Issues switching from open to closed loop control

Hi all,

I’ve gotten to the point where I’ve set up my B-G431B-ESC1 board with this 14 pole motor and an AS5600, and it all seems to work well enough in open loop velocity control mode. The motor spins fairly well, and the encoder readout is correct at 6.28 radians per motor revolution. However, if I set MotionControlType::torque (or any of the other closed loop control types), I can’t obtain a useful response from the motor other than initFOC’s alignment routine. find_pole_pairs_number.ino correctly estimates the pole count of my motor like so:

Estimated PP : 7
PP = Electrical angle / Encoder angle 
2160.00/309.02 = 6.99

And yet afterwards, the motor fails to respond in any way other than vibrate erratically or heat up. Moreover, setting phase_resistance to its correct value (specified to be 0.6 ohm, which I’ve confirmed to be close enough with a multimeter) results in no motion at all, even during initFOC, so I have to either leave it unset or set it to a much higher value than it actually is–to around 3-6 ohm–to get it to move at all. Are there any troubleshooting steps that come to mind? Thanks in advance for any help, and here’s my current code:

#include <Arduino.h>
#include <SimpleFOC.h>

BLDCMotor motor = BLDCMotor(7);
BLDCDriver6PWM driver = BLDCDriver6PWM(PA8, PC13, PA9, PA12, PA10, PB15);
MagneticSensorI2C sensor = MagneticSensorI2C(AS5600_I2C);

//target variable
float target_velocity = 0;

// instantiate the commander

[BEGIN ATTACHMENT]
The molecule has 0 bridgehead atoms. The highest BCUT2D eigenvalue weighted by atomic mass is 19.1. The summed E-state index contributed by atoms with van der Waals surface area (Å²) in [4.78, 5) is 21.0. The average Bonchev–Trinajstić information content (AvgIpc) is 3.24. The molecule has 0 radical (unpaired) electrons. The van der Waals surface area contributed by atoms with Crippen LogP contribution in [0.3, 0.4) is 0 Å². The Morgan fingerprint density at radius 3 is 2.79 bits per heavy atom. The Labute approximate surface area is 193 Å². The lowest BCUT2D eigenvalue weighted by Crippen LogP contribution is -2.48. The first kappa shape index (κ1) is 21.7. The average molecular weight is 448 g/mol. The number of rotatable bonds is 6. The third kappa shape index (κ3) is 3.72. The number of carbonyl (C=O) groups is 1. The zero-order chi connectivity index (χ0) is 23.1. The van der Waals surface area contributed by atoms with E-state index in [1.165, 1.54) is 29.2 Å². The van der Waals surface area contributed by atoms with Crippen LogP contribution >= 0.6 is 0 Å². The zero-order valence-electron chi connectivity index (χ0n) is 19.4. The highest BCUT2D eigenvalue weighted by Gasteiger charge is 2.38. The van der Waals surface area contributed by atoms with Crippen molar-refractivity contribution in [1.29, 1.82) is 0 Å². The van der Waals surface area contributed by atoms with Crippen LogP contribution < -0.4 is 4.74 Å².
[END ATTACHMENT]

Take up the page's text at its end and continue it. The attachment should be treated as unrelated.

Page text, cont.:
Commander command = Commander(Serial);
void doTarget(char* cmd) { command.scalar(&target_velocity, cmd); }

void disableMotor(char* cmd) { motor.disable(); }
void enableMotor(char* cmd) { motor.enable(); }

void setup() {
  driver.voltage_power_supply = 24;
  // link the motor and the driver
  // limiting motor movements
  motor.voltage_limit = 4; // have tried up to 5V
  motor.velocity_limit = 5;
  motor.foc_modulation = FOCModulationType::SpaceVectorPWM;
  motor.torque_controller = TorqueControlType::voltage;
  motor.phase_resistance = 6; // have to either set this an order of magnitude higher or leave unset for things to work at all
  motor.voltage_sensor_align = 5;
  motor.controller = MotionControlType::torque;

  // have tried various values for these to get MotionControlType::velocity to work
  motor.PID_velocity.P = 0.5;
  motor.PID_velocity.I = 20;
  motor.PID_velocity.D = 0;

  // have tried with and without this filter
  // velocity low pass filtering time constant
  // the lower the less filtered
  //motor.LPF_velocity.Tf = 0.001;
  // init motor hardware
  command.add('T', doTarget, "target value");
  command.add('D', disableMotor, "disable");
  command.add('E', enableMotor, "enable");
  Serial.print("phase resistance: ");

unsigned long last_print = 0;
unsigned long cycle_count = 0;

void loop() {


  unsigned long now_us = _micros();
  if ((now_us - last_print) > 500000) {
    cycle_count = 0;
    Serial.print(" ");
    Serial.print(" ");

    last_print = now_us;

Hi @typingkate,

Welcome to the forum!

It sounds a lot like a magnet polarisation problem! Lots of the AS5600s are delivered with the wrong magnets (axially magnetized). The readout can also be correct even with the wrong magnet. You need diametrically magnetized magnets. A easy way to check is with a compass. If the compass spins nicely when you turn the magnet, then you have the correct one!

If you have the correct magnet, then another thing to check, is to ground the direction port. Leaving this open can also cause problems in closed loop mode!

1 Like

I think you can set the phase resistance in constructor of bldc motor (2nd arg?). If you set the phase resistance then I suspect simplefoc expects you to set motor.current_limit (perhaps instead of voltage limit). I think internally by setting phase resistance, simplefoc derives voltage using v = i * r.
Not something I’ve played with so stand to be corrected.
Many, many people have been caught out with wrong magnets.